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How to Make an Easy Throw Pillow Cover


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Design the Front of the Throw Pillow
Easy Throw Pillow Cover Pattern

Basket Pillow with Yo Yo Flowers

Janet Wickell
Fess up -- if you're like most of us, you have at least a few orphan blocks or UFOs tucked away in your sewing room. It may be time to drag a few of those quilt blocks out of the boxes and bins they're stored in and use this pattern to make easy throw pillow covers.

The pillow cover illustrated (along with my Auggie-Doggie cat) was made from a large basket quilt block. I filled the basket with Yo Yo 'flowers' (with button centers) and placed the block on point to increase its width, surrounding it with corner triangles.

If you're a new quilter you may not have a stash of unused blocks yet. Make one of the quilt blocks I used, shown on page 3 of this pattern, or browse designs in the quilt block pattern index. You can also search eBay for the term vintage quilt blocks -- that's an easy way find all sorts of inexpensive quilt blocks for your projects.

If you prefer, use a piece of fabric for the front of the pillow cover, rather than a quilt block.

Pillow forms are available in all shapes and sizes at discount and craft stores. Try to choose one that's the same size as your finished pillow front, or go just a bit smaller for a tight fit. If a quilt block you adore is too small to make a pillow, or if it's an odd size, simply add borders around the block to change its dimensions. I sewed together four blocks from a past quilt swap to make the large throw pillow cover on page 3.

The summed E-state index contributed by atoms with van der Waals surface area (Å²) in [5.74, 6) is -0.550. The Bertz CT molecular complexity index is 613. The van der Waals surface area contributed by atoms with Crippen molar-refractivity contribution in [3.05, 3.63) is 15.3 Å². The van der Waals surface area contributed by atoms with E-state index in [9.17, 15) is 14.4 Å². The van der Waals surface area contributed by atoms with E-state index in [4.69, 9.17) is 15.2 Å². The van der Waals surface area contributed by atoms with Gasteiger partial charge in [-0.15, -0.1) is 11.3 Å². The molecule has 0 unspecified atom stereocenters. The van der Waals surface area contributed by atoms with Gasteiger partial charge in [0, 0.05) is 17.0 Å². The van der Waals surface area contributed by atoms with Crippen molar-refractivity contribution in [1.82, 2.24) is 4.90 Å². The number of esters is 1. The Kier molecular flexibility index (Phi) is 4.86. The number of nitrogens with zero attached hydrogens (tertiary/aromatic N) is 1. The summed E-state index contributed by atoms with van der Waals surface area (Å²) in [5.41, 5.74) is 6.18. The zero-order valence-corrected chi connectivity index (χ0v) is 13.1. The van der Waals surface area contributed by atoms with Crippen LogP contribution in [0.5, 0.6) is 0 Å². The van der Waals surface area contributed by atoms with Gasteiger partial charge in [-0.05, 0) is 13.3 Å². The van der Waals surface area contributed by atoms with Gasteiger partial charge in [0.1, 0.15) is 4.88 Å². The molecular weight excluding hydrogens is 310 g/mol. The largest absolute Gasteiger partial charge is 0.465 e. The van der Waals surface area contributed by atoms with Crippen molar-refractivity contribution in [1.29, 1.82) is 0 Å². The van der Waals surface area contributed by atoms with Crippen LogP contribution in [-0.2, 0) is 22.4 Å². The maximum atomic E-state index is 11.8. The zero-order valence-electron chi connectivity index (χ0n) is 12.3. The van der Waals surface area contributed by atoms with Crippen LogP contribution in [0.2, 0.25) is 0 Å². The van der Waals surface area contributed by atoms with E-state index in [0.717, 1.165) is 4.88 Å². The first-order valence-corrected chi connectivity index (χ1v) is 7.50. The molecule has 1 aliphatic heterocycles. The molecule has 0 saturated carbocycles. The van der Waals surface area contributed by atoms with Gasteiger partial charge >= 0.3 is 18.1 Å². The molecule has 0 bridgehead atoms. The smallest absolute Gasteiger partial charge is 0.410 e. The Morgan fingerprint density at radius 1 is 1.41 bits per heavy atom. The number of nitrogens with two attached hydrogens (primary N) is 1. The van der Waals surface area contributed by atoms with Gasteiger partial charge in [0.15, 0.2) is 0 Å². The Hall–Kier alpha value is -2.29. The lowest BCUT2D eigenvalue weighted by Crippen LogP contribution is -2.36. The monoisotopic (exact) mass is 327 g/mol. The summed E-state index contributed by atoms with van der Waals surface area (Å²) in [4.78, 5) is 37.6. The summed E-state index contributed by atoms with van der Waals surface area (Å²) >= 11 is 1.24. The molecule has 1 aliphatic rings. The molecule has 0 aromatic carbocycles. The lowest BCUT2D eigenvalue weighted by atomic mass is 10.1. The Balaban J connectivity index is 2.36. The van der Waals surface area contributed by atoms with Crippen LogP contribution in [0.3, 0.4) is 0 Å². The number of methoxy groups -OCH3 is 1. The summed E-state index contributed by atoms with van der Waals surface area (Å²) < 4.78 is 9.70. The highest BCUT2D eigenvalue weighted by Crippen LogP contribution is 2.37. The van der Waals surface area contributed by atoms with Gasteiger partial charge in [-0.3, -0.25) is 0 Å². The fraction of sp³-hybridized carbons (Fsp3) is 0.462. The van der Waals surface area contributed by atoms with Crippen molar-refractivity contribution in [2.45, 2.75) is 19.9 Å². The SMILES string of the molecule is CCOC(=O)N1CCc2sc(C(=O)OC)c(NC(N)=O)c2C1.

Use any backing fabric that coordinates with the front of your throw pillow.

Seam Allowances

I like to use a 1/2" seam allowance if I'm assembling a pillow cover from a quilt block surrounded by a border. The four blocks on page 3 have a predetermined 1/4" seam allowance around their outer edges, so that's the seam width I used -- a larger width would have chopped off a portion of the block. Choose a seam allowance that suits your project.

Quilt the Pillow Front

Back the pillow front with a piece of flannel and quilt as desired. Or, sandwich it with a piece of thin batting and backing and quilt.

If you'd prefer not to quilt the pillow at all, that's okay too. Instead of quilting, I pressed fusible interfacing to the back side of my large block before continuing. Interfacing adds a bit of depth and protects the block's seams when it's time to wash the pillow cover.

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